Mentoring can be rewarding for individuals and their companies A three-step strategy to sell out a stadium, absent a superstar Try a S.M.A.R.T. way to turn sponsorships into partnerships Industry faces unique challenges in regulating use of drugs How older employees can get ‘a little help’ with their game On game day, teams must set the tone, deliver the experience How leagues, licensees can guard against gray market intrusion Managing expectations tempers some ‘entitlement’ attitudes Social media use must balance promoting teams, engaging fans How sports organizations can protect copyrighted content online
Upcoming Conferences and Events
SBJ/20090202/From The Field Of
Activating a suite: Contemporary view of a traditional product
Published February 2, 2009
Once again, when trying to figure out how to operate in this restrictive economy, we need to look at everything we have been doing and determine whether to continue, abandon or modify.
For example, some may view suites as an extravagance and others may see them as ostentatious or fiscally irresponsible. The truth is, a suite, if presented and sold as a more aggressive, brand-activation platform, can completely differentiate your product.
It can provide you a method to tell your story as well as afford opportunities for return on investment, return on objective and return on experience, combining to create a competitive advantage.
When you think about it, a suite represents a time period of three to five hours (including the pregame, game and postgame events) when the sales team has private access and the focused attention of the prospect, in a venue where all of the amenities to enhance the experience are provided and delivered.
That is not easily replicated anywhere else, so why limit the function to just entertainment? Why not combine the entertainment with the business needs to more fully capitalize on a business opportunity?
According to “The Entertainment Economy,” by Michael J. Wolf, “Given the pervasive impact of entertainment in our economy today, companies must exceed the efforts of their competitors to amuse, arouse and inform customers. In other words, companies need to provide entertainment experiences that engage consumers.”
Thus a suite should be a business solution that tells your story in an interactive and entertaining way. Whenever possible it should permit the prospect to interact with the product.
A Harley-Davidson suite should have a Harley-Davidson bike and a display of Harley-Davidson history and memorabilia. Perhaps visitors to the suite are given coupons for a free weekend rental of a Harley-Davidson so that they can truly experience the brand.
A suite owned by a video-game manufacturer should have a complete video-game area where visitors can interact with the product.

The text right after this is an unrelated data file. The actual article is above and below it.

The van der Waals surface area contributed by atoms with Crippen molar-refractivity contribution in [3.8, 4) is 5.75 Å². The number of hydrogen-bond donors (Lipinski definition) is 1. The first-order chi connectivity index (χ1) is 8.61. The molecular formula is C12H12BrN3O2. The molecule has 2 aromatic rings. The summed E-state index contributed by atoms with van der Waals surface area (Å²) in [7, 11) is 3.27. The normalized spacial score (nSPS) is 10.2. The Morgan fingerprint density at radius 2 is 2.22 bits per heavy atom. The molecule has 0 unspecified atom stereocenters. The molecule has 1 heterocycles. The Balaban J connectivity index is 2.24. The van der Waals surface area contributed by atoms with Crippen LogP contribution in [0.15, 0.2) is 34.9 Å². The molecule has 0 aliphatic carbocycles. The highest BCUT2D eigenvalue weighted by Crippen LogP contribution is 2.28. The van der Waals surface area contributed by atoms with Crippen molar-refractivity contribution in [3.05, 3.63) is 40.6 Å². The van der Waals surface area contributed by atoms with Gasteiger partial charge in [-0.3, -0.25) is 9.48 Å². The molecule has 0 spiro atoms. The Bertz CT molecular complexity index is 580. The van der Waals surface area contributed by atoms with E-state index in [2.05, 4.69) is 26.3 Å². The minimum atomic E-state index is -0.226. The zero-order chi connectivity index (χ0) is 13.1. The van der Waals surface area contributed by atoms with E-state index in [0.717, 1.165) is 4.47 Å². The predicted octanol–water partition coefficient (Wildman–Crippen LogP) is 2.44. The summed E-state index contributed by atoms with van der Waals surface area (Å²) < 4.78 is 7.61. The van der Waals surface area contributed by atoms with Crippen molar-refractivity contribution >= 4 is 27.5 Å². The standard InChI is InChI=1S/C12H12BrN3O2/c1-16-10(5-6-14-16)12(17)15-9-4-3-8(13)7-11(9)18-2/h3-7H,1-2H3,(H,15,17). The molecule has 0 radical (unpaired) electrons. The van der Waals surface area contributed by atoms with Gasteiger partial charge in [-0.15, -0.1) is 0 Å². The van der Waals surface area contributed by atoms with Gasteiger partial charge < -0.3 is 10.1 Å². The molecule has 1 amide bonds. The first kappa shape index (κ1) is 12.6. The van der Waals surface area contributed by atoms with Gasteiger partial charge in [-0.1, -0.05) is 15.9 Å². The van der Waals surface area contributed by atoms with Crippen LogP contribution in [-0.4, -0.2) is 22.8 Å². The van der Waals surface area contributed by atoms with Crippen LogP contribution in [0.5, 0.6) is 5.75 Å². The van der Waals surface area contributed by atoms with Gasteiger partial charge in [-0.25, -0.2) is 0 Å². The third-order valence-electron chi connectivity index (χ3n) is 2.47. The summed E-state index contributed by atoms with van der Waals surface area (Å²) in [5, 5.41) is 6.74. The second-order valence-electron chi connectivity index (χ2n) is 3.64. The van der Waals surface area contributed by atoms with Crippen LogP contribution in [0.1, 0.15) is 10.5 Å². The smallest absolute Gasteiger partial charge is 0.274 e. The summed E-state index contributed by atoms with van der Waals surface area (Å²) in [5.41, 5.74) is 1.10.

A suite owned by an ice cream company should serve ice cream, possibly to the entire suite level and possibly testing new flavors. This suite could be the focus of a seasonlong promotion to win the ultimate birthday party. It could be supplemented with a Web site, in-game scoreboard messages, pictures and possibly live-feed video.
It might then also follow that a suite owned by Best Buy might contain a Magnolia home theater so that visitors could compare watching the game live to watching the game on a state-of-the-art plasma HD TV complete with the most up-to-date sound system.
By the same token, why couldn’t a Cadillac suite be outfitted as a Cadillac Escalade would be?
Why wouldn’t a convention or vacation destination have a suite promoting its destinations with real examples of the benefits of that destination?
These activation platforms serve two interrelated purposes.
First, they differentiate that suite from any other suite in the venue. It looks different, feels different and in some cases, depending upon the product(s) of its owner, will smell and/or taste different.
Second, such suites become more than suites and more than marketing platforms. They become must-see destinations for the curious. Places people talk about.
They become places with a story, and a story that can be retold not only by the owner but also by everyone who has been to this new “in” place.
Of course, there are some limitations and issues that must be considered by the team and the venue. Obviously to make these types of cosmetic construction changes there would need to be funding set aside, which could be stipulated in the lease payments.
A team/venue might wish to offer this type of opportunity only to a seven- or 10-year leaseholder. Then again, perhaps this is the type of opportunity that might get a potential leaseholder to consider a longer term.
Concessionaires might have issues with food sampling or distribution from a suite. Again, this is something that would have be negotiated, managed and controlled.
But in these economic times, it would seem that we will all have to make concessions and get along much better than we have in the past.
In closing, a suite is much more than a piece of real estate. It can be an engaging, interactive, living, breathing embodiment of your products and all that you are as a company.
Use your suite to tell your story and differentiate yourself from everyone else. In the case of suites, not fitting in might be the very best for your business.
Bill Sutton (email@example.com) is a professor and associate director of the DeVos Sport Business Management Program at the University of Central Florida and principal of Bill Sutton & Associates.